It would be, he supposed, what one would call a coup: an opportunity to double a capital of, say, forty thousand marks current—though that was probably an exaggeration.—Yes, it was a sign—a signal to him that he should rouse himself! It was the first step, the beginning, that counted; and the risk connected with it was a sort of offset to his moral scruples. If it succeeded, then he was himself again, then he would venture once more, then he would know how to hold fortune and influence fast within his grip.

No, Messrs. Strunck and Hagenström would not be able to profit by this occasion, unfortunately for them. There was another firm in the place, which, thanks to personal connections, had the upper hand. In fact, the personal was here the decisive factor. It was no ordinary business, to be carried out in the ordinary way. Coming through Tony, as it had, it bore more the character of a private transaction, and would need to be carried out with discretion and tact. Hermann Hagenström would hardly have been the man for the job. He, Thomas Buddenbrook, as a business man, was taking advantage of the market—and he would, by God, when he sold, know how to do the same. On the other hand, he was doing the hard-pressed land-owner a favour which he was called upon to do, by reason of Tony’s connection with the Maibooms. The thing to do was to write, to write this evening—not on the business paper with the firm name, but on his own personal letter-paper with “Senator Buddenbrook” stamped across it. He would write in a courteous tone and ask if a visit in the next few days would be agreeable. But it was a difficult business, none the less—slippery ground, upon which one needed to move with care.—Well, so much the better for him.

His step grew quicker, his breathing deeper. He sat down a moment, sprang up again, and began roaming about through all the rooms. He thought it all out again; he thought about Herr Marcus, Hermann Hagenström, Christian, and Tony; he saw the golden harvests of Pöppenrade wave in the breeze, and dreamed of the upward bound the old firm would take after this coup; scornfully repulsed all his scruples and hesitations, put out his hand and said “I’ll do it!”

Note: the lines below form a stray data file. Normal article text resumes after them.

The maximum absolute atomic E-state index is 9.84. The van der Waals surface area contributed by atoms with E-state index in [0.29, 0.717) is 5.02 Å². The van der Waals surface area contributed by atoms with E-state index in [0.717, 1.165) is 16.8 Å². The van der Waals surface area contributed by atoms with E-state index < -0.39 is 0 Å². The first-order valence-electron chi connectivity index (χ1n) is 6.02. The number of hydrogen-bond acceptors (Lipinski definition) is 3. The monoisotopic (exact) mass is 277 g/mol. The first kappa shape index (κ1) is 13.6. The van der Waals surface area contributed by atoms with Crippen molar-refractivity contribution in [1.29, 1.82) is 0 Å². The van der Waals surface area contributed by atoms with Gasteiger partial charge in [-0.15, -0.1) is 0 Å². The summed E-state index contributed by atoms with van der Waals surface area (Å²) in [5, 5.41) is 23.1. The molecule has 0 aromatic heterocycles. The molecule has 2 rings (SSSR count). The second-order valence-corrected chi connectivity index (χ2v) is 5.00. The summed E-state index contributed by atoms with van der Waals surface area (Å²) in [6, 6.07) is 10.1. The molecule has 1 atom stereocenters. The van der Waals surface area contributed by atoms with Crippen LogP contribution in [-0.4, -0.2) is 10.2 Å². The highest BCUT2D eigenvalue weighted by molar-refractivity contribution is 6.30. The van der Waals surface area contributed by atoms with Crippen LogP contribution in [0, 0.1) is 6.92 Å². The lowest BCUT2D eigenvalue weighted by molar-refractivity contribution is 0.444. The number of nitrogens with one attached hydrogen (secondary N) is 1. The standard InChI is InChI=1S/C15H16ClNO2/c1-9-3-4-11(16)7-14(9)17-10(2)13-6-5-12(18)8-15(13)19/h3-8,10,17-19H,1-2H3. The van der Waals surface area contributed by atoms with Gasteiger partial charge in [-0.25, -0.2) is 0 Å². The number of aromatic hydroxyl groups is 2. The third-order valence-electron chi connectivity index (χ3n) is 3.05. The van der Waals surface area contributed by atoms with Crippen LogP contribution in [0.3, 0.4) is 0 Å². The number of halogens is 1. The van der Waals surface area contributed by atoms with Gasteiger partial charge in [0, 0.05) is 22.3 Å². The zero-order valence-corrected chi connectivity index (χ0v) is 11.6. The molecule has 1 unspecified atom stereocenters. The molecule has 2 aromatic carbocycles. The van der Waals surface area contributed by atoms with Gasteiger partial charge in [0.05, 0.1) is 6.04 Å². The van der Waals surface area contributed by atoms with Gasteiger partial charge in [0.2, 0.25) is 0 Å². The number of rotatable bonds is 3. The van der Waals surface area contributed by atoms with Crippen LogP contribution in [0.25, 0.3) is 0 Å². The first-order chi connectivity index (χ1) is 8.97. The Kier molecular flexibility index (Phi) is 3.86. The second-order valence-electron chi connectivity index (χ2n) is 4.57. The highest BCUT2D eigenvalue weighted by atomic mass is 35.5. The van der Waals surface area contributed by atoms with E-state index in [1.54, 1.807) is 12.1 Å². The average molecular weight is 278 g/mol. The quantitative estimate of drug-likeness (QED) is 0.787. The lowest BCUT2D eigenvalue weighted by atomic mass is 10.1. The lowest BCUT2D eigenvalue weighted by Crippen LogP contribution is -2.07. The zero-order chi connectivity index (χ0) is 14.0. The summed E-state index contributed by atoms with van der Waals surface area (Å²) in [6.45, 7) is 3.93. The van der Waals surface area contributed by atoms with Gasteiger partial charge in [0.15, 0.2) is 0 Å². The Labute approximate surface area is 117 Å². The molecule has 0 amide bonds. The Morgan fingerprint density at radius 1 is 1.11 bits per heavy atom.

Frau Permaneder opened the door and called out “Good-bye!” He answered her without knowing it. Gerda said good-night to Christian at the house door and came upstairs, her strange deep-set eyes wearing the expression that music always gave them. The Senator stopped mechanically in his walk, asked mechanically about the concert and the Spanish virtuoso, and said he was ready to go to bed.

But he did not go. He took up his wanderings again. He thought about the sacks of wheat and rye and oats and barley which should fill the lofts of the Lion, the Walrus, the Oak, and the Linden; he thought about the price he intended to ask—of course it should not be an extravagant price. He went softly at midnight down into the counting-house and, by the light of Herr Marcus’ tallow candle, wrote a letter to Herr von Maiboom of Pöppenrade—a letter which, as he read it through, his head feeling feverish and heavy, he thought was the best and most tactful he had ever written.

That was the night of May 27. The next day he indicated to his sister, treating the affair in a light, semi-humorous way, that he had thought it all over and decided that he could not just refuse Herr von Maiboom out of hand and leave him at the mercy of the nearest swindler. On the thirtieth of May he went to Rostock, whence he drove in a hired wagon out to the country.

His mood for the next few days was of the best, his step elastic and free, his manners easy. He teased Clothilde, laughed heartily at Christian, joked with Tony, and played with Hanno in the little gallery for a whole hour on Sunday, helping him to hoist up miniature sacks of grain into a little brick-red granary, and imitating the hollow, drawling shouts of the workmen. And at the Burgesses’ meeting of the third of June he made a speech on the most tiresome subject in the world, something connected with taxation, which was so brilliant and witty that everybody agreed with it unanimously, and Consul Hagenström, who had opposed him, became almost a laughing-stock.